Saint Leo finance professor offers practical advice to help you avoid additional debt from holiday spending.

If you're a student in an online degree program with a tuition bill to pay every term, you keep a close eye on your cash flow. So you do many of the common sense things to save money on gifts and other holiday-related expenses such as:

  • Trimming your gift list

  • Making gifts

  • Using coupons

  • Watching for sales year-round

  • Saving throughout the year and earmarking those funds for holiday spending

  • Comparing prices online to find the best deals before you hit the mall

  • Planning ahead to avoid paying top dollar for last minute purchases

  • Buying in bulk and gift-wrapping creatively to make multiple low-cost gifts

  • Planning a potluck for your holiday party

  • Finding free family activities in your community

  • Stocking up on grocery items in advance – when they're on sale

  • Considering gifts that are smaller in size if they need to be mailed to cut down on shipping costs

  • Buying couples a single gift they can share instead of individual gifts

  • Purchasing gifts for next year during after-Christmas sales

Nonetheless, in the spirit of generosity, it can be so easy to lose sight of spending this time of year.

But no one wants to start the new year deeper in debt.

Saint Leo assistant professor of finance, Dr. Rick Scott, is passionate about helping people live within their financial means. He teaches Management of Finance Resources in the university's Doctor of Business Administration (DBA) program, Corporate Finance in the MBA program, as well as courses such as Principles of Investment and Personal Investment to undergraduate students.

Here are Dr. Scott's answers to some fundamental questions about how to avoid accruing additional debt during the holidays.

What's the biggest financial challenge people have during the holidays?

Dr. Scott: Trying to spend as much as they have in the past or in better times. You should adjust your planned spending according to your situation, not your history.

Is it better to use a credit or debit card?

Dr. Scott: If you have a cash-back credit card that you pay off every month, use that. If you do not have a cash-back card, get one if you qualify. They're better and more straightforward than points cards. You can find some great alternatives at

Personally, I have a Capital One 1 ½% cash back card and a Sam's Club MasterCard that gives me 5% cash back on gas purchases and 3% cash back on travel and dining purchases (1% on other purchases). I get several hundred dollars of cash back every year.

An important caveat: don't buy anything you normally wouldn't buy to get cash back. That's like eating your seed corn.

If you don't have a cash-back card and can't get one, use a debit card. This should focus you on only buying the things you can afford.

What is some advice for using a credit card wisely so you don't have huge debt come January?

Dr. Scott: Make a Christmas spending budget before you start shopping and stick to it.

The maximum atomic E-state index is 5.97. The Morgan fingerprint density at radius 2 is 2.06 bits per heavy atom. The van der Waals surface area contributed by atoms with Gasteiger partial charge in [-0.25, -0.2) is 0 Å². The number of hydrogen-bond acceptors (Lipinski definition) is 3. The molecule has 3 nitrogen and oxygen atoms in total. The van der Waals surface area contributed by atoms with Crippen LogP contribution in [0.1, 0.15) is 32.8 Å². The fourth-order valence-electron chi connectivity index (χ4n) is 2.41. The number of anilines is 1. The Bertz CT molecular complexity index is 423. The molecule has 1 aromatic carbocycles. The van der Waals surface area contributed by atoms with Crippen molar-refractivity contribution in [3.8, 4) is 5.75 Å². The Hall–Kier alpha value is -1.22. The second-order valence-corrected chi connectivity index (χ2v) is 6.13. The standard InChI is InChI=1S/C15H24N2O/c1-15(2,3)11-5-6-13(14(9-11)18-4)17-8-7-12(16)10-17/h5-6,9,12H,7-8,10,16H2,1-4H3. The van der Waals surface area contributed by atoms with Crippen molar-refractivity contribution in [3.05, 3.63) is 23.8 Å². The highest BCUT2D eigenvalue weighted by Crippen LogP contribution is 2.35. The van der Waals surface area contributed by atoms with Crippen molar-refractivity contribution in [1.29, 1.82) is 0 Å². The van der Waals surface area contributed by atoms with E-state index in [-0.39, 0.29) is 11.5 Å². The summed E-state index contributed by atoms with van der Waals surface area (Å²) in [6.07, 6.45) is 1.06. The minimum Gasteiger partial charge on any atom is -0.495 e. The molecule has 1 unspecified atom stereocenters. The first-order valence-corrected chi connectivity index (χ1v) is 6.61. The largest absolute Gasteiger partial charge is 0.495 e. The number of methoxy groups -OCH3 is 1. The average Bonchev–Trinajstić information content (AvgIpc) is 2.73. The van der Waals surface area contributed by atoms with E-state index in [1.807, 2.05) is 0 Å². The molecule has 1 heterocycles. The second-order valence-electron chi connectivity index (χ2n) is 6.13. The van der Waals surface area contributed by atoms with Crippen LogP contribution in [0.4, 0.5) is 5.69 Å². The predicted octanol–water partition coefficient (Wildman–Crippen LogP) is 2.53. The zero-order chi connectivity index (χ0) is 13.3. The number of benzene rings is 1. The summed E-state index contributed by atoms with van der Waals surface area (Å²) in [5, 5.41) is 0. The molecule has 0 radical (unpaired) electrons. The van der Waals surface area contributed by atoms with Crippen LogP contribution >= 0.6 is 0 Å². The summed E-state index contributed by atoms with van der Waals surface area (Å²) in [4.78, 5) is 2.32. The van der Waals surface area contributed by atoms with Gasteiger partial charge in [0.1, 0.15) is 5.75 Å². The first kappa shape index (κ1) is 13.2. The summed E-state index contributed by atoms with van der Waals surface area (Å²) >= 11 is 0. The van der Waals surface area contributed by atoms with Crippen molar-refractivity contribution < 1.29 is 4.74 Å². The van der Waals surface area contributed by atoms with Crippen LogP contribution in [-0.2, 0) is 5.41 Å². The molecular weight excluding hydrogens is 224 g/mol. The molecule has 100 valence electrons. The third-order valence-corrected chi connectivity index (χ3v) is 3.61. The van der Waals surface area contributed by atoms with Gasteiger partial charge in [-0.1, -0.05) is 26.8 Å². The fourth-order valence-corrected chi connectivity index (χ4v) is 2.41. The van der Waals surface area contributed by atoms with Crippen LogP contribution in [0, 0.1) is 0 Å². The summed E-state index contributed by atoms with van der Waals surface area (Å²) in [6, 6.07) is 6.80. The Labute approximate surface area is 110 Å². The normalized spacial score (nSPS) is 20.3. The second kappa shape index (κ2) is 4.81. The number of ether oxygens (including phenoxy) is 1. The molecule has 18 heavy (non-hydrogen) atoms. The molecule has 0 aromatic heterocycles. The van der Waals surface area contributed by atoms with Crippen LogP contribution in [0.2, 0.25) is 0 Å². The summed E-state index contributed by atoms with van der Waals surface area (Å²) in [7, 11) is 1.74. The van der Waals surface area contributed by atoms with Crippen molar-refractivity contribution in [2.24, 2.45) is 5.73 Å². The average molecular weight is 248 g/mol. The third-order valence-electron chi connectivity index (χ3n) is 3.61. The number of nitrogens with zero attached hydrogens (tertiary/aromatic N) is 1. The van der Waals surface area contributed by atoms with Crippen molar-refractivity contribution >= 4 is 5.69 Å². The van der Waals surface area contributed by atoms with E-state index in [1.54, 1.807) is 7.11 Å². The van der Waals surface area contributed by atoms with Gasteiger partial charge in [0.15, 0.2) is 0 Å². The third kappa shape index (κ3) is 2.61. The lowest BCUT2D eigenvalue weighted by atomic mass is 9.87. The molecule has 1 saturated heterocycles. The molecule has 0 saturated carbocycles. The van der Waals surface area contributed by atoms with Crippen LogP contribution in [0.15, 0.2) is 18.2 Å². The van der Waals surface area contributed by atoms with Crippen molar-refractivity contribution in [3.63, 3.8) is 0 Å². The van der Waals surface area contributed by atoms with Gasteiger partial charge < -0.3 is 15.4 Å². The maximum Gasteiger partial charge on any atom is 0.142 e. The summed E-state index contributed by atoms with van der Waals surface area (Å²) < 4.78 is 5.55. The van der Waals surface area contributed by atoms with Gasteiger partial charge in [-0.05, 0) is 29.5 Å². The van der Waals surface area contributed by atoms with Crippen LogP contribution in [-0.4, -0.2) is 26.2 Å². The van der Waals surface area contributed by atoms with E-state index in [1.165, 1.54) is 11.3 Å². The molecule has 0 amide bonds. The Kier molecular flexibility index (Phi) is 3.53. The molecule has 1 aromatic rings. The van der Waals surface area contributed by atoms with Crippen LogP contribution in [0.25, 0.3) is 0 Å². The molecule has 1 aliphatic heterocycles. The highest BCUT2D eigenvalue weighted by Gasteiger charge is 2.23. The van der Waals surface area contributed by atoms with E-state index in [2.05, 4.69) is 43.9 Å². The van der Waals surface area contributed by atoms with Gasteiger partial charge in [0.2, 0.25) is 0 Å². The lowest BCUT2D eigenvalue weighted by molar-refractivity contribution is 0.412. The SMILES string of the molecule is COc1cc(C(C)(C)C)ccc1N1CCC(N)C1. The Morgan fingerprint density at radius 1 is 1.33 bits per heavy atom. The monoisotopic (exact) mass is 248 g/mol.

Is there an advantage to paying cash for purchases?

Dr. Scott: Psychologically, using cash to pay for things makes us spend less. Swiping a card makes paying too easy. It is much easier to realize the value of those dollars as you hand them over and most of us have an instinct that makes us want to hang on to them unless we are purchasing something we really need.

The important thing is to not spend any more than you normally would.

Is layaway a good idea?

Dr. Scott: No. Wait, that's not quite correct. Hell no! If you are using layaway, that is a huge red flag that you do not have your spending under control.

What about deferred billing?

Dr. Scott: Deferred billing is only a good idea in rare circumstances. I once used 0% interest 18-month deferred billing for a major furniture purchase. I paid it off just before the 18 months was up so I truly got an interest-free loan.

The companies that offer these plans know that a significant percentage of purchasers will not pay off the entire amount in 18 months. At that point, the usual non-emphasized procedure is for the purchaser to owe a high interest rate for the entire purchase over the 18-month period. The company profits from the people that don't realize they lose big time if they don't pay off the deferred bill before the due date.

Bottom line: don't use deferred billing unless you are certain you will pay the bill before financing charges kick in.

How do you develop and stick to a budget?

Dr. Scott: Setting up a traditional budget takes some effort, but it is worthwhile to do. Use past credit card and banking statements to estimate expenses and work from there. Also, there are numerous examples available on the Internet. Look at those and make sure you do not miss any spending categories.

Personally, I use a reverse budget because it is much easier and effective than a traditional budget. In a reverse budget, you put money away for important things, and the money left over is available for fun things.

For example, insurance payments and retirement savings come out of my paycheck before I see it. I then put money in an emergency fund saving account. I then pay major bills starting with the mortgage, car payments and utilities. The money left over is for food, clothes, vacations, etc. If I find that the balance in my checking account is occasionally slipping below a limit I have defined, it is time to cut expenses somehow.

After years of doing this, my family's frugal spending habits are such that we rarely have to cut back and sometimes we accumulate enough money to make an investment or take a special vacation.

Do you have any other tips for staying in the black during the holidays? Share in the comments.

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